Policy graphs in action: explaining single- and multi-agent behaviour using predicates

Published: 27 Oct 2023, Last Modified: 23 Nov 2023NeurIPS XAIA 2023EveryoneRevisionsBibTeX
TL;DR: A demonstration for a library that implements explainability methods using policy graphs, with two use cases: Cartpole and Overcooked-AI
Abstract: This demo shows that policy graphs (PGs) provide reliable explanations of the behaviour of agents trained in two distinct environments. Additionally, this work shows the ability to generate surrogate agents using PGs that exhibit accurate behavioral resemblances to the original agents and that this feature allows us to validate the explanations given by the system. This facilitates transparent integration of opaque agents into socio-technical systems, ensuring explainability of their actions and decisions, enabling trust in hybrid human-AI environments, and ensuring cooperative efficacy. We present demonstrations based on two environments and we present a work-in-progress library that will allow integration with a broader range of environments and types of agent policies.
Submission Track: Demo Track
Application Domain: None of the above / Not applicable
Clarify Domain: Behaviour of Situated Agents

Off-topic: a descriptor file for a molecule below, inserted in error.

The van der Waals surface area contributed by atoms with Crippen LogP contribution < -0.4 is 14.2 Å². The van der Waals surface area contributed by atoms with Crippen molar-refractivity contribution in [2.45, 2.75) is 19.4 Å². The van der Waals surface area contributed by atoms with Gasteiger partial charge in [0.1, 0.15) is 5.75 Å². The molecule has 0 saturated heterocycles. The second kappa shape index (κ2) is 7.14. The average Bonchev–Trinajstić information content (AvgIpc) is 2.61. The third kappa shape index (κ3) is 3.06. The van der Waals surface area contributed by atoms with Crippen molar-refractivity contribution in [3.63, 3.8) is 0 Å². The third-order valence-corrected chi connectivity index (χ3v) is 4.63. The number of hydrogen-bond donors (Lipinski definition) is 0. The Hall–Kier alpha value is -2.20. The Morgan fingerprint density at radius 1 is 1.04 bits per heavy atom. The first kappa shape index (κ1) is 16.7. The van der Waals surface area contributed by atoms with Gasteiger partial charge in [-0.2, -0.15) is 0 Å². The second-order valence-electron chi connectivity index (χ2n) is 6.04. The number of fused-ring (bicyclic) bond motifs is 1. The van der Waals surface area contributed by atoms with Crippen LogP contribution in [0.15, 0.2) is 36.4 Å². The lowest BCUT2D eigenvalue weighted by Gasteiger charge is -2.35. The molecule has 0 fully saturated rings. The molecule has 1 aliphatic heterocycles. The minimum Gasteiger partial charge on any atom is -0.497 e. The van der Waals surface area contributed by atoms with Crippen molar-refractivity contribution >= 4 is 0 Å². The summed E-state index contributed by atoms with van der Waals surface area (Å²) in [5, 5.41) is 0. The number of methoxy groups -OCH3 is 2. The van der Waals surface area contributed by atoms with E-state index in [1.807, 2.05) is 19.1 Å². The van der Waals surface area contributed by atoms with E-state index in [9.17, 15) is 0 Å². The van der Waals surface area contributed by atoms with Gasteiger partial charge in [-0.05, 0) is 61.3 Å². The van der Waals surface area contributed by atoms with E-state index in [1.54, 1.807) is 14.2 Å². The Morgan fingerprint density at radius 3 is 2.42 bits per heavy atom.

Survey Question 1: Policy graphs are graph representations of the policy of a trained opaque agent. In the work presented here, we have contextualized the use of policy graphs for achieving explainability of agents with opaque policies, and we have discussed how to generate such policy graphs and use them to generate explanations and how to validate these explanations, e.g. by the creation of PG agents that mimic the behaviour of the original agent. We present a demonstration that we believe fits the workshop and that can be of interest to anyone interested in the broad concept of explainability, as the complexity of trained agents is getting increasingly higher.
Survey Question 2: The main motivation was to be able to explain the behaviour of opaque agents in general, and therefore make (physical, virtual) systems using potentially complex policies (such as trained via RL) more transparent, understandable and trustworthy for humans. Also, we believe that being able to produce explanations of complex policies can allow us to generate surrogate of such agents that are explainable by default and therefore easier to change, maintain, control and align with values.
Survey Question 3: We use policy graphs, with predicates defined ad hoc for each environment.
Submission Number: 84